How To Start Beekeeping From Scratch in Your Backyard
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How To Start Beekeeping From Scratch in Your Backyard

There’s nothing so sweet and satisfying as fresh honey. And no beauty and skincare products are better than those with bee and honey products in one form or another. Plus, the world just needs more bees. So whatever your motivation for keeping bees at home is, this short tutorial can help you get started with the art of beekeeping for your backyard colony.

What You Need to Start Beekeeping at Home

bee hive and smoker
Image credits: M. Roth via Pixabay

Before you get started, there are several supplies you’ll want to make sure you have on hand for your new beekeeping venture. These are all extremely important for the health and safety of your bees as well as yourself and your family – so don’t skip any!

  • Protective gear – beekeeper’s garb with screened mask, gloves, boots
  • Smoker
  • Beehives
  • Hive tool
  • Feeders
  • Frames
  • Queen catcher
  • Queen attractor (essential oils or special attractors available for purchase)
  • Sugar
  • Queen excluded
  • Queen marker
  • Bees
  • Queen bee
  • Honey collection equipment

Step-by-Step Instructions for Beekeeping

Once you’ve gathered your supplies (save for the queen and the bees – they should come last!), prepare yourself for beekeeping by thoroughly reading and following these steps. They’ll help you prepare and keep your bees happy and healthy along the way – as well as keep you safe and happy as you keep the bees.

Step 1 – Choose Your Hive System

Bee hives
Image credits: Ulrike Leone  via Pixabay

There are two main types of systems used in beekeeping. The first is known as the Langstroth hive, which is composed of boxes stacked on top of each other, containing frames in which bees build their combs and store that tasty, sweet honey.

The second system is a top-bar hive, in which bees’ frames are stored horizontally. The bees make their combs without foundations in the system, and each bar contains comb and honey. It is pulled out of the top of the hive. Most folks use the stacked box system, especially beginners, as they find it easier to maintain.

Step 2 – Get the Rest of Your Equipment

Image credits: Olga Ivanova via Canva

Once you’ve gotten your hive system in place, you need to make sure you get the rest of your supplies and equipment purchased, cleaned, and ready. Use basic soap and water to remove dust from anything (no chemicals) and let completely air dry before putting it to use.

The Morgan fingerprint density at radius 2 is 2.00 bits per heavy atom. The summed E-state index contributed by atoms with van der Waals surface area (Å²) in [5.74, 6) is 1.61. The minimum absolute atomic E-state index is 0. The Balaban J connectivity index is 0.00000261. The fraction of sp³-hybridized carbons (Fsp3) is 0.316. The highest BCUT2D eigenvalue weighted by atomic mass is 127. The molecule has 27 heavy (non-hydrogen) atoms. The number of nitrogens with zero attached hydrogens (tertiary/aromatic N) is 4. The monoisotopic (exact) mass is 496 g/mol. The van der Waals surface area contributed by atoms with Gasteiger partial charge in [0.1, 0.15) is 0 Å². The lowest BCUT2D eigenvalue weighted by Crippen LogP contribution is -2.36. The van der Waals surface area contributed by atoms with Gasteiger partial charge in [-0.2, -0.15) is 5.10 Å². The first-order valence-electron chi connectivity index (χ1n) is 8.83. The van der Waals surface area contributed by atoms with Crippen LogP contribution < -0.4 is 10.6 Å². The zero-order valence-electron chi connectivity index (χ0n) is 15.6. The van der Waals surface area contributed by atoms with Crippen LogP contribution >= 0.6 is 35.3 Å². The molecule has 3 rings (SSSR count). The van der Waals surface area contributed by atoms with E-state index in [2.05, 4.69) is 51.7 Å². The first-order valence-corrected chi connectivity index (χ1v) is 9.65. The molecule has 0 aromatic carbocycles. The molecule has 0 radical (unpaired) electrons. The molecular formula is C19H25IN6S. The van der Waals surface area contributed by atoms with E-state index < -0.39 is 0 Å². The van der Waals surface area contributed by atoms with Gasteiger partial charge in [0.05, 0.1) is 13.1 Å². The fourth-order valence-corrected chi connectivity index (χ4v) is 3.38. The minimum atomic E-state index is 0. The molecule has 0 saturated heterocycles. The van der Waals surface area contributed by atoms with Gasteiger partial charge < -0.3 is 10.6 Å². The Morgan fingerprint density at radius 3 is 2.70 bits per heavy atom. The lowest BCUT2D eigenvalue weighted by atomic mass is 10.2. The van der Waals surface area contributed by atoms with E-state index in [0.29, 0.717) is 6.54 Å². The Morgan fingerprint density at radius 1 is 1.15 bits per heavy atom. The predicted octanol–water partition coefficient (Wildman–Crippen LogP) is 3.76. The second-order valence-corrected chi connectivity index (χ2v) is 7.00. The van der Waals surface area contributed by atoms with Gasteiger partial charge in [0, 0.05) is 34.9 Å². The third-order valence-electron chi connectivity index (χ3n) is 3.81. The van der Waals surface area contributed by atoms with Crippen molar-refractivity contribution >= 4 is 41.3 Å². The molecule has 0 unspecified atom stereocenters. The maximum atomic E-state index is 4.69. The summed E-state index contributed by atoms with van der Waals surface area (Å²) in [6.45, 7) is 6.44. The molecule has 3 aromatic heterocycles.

Step 3 – Get Your Bees

bees on honeycomb
Image credits: PollyDot via Pixabay

It’s important to order your bees before the beekeeping season begins, as many places will run out by April. Order in January in time for your pickup or delivery in April or May. It may mean that you’ll technically purchase your bees before getting all of your equipment in place. That’s fine. The key is having the equipment before your bees arrive.

Check with your local beekeeping association for purchasing options and decide between package bees, buying an existing hive, nucs, or catching a swarm. The association should be able to help you determine which option is best for your situation.

Step 4 – Introduce Your Bees to Their New Hive

Image credits: semakokal via Canva

Now, it’s time to bring those honey makers home – and introduce them to their new home. Put on your safety equipment before you begin the process. Give the bees a healthy dose of sugar syrup before you get them out of the package to move them. It will help them feel happier and less likely to fly around and cause issues. (When they’re well-fed, they crawl as their preferred mode of transport.)

If possible, invite an experienced beekeeper over to help you with the process of moving them from their package to the new hive. It will help ensure fewer bee fatalities and issues.

Step 5 – Keep Your Bees Healthy and Happy

two beekeepers checking on bee hive
Image credits: Thomas Völcker via Pixabay

As the seasons pass, you’ll need to give your bees ongoing care. It won’t be extensive and will mostly involve observation, but they need your attention regularly to ensure they’re healthy and happy. Watch the hive activity to make sure it’s normal and uninterrupted. And organize your beekeeping calendar by season, from placement of the bees in spring to harvesting honey and prepping their homes for winter.

From Here, It’s All Honey

Once your bees are settled, and you’ve learned how to properly maintain their homes and prepare for the variation of seasons, you’ll have honey collecting on your mind. And what a sweet reward for all their hard work and yours! Be sure to carefully remove honey and store it properly for long-lasting enjoyment of nature’s liquid gold.